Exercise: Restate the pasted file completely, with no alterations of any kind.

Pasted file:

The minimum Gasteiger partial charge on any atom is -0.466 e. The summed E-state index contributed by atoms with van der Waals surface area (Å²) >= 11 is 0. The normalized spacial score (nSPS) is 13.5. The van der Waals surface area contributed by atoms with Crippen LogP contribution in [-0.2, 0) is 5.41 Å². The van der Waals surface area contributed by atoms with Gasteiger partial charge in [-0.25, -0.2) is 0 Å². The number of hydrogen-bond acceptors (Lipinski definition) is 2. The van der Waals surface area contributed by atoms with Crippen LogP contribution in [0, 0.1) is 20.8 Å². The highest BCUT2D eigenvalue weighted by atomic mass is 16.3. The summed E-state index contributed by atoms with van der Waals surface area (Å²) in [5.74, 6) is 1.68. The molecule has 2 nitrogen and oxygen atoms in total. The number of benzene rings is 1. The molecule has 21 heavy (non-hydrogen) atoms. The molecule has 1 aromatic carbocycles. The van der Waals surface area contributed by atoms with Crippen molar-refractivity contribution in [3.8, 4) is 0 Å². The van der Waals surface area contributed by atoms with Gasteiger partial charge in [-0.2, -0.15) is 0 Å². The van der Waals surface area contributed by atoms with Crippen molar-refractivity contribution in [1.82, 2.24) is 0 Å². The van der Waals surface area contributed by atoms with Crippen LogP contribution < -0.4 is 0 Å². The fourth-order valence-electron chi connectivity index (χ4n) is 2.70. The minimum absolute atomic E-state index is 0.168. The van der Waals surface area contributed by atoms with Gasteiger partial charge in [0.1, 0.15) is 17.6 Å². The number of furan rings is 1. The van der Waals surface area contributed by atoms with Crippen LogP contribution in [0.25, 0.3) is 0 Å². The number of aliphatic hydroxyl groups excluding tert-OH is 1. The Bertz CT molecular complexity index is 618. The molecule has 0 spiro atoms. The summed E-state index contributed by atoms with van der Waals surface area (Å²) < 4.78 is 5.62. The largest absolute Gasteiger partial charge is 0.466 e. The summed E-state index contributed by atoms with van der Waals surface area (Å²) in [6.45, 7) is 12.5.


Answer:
The minimum Gasteiger partial charge on any atom is -0.466 e. The summed E-state index contributed by atoms with van der Waals surface area (Å²) >= 11 is 0. The normalized spacial score (nSPS) is 13.5. The van der Waals surface area contributed by atoms with Crippen LogP contribution in [-0.2, 0) is 5.41 Å². The van der Waals surface area contributed by atoms with Gasteiger partial charge in [-0.25, -0.2) is 0 Å². The number of hydrogen-bond acceptors (Lipinski definition) is 2. The van der Waals surface area contributed by atoms with Crippen LogP contribution in [0, 0.1) is 20.8 Å². The highest BCUT2D eigenvalue weighted by atomic mass is 16.3. The summed E-state index contributed by atoms with van der Waals surface area (Å²) in [5.74, 6) is 1.68. The molecule has 2 nitrogen and oxygen atoms in total. The number of benzene rings is 1. The molecule has 21 heavy (non-hydrogen) atoms. The molecule has 1 aromatic carbocycles. The van der Waals surface area contributed by atoms with Crippen molar-refractivity contribution in [3.8, 4) is 0 Å². The van der Waals surface area contributed by atoms with Gasteiger partial charge in [-0.2, -0.15) is 0 Å². The van der Waals surface area contributed by atoms with Crippen molar-refractivity contribution in [1.82, 2.24) is 0 Å². The van der Waals surface area contributed by atoms with Crippen LogP contribution < -0.4 is 0 Å². The fourth-order valence-electron chi connectivity index (χ4n) is 2.70. The minimum absolute atomic E-state index is 0.168. The van der Waals surface area contributed by atoms with Gasteiger partial charge in [0.1, 0.15) is 17.6 Å². The number of furan rings is 1. The van der Waals surface area contributed by atoms with Crippen LogP contribution in [0.25, 0.3) is 0 Å². The number of aliphatic hydroxyl groups excluding tert-OH is 1. The Bertz CT molecular complexity index is 618. The molecule has 0 spiro atoms. The summed E-state index contributed by atoms with van der Waals surface area (Å²) < 4.78 is 5.62. The largest absolute Gasteiger partial charge is 0.466 e. The summed E-state index contributed by atoms with van der Waals surface area (Å²) in [6.45, 7) is 12.5.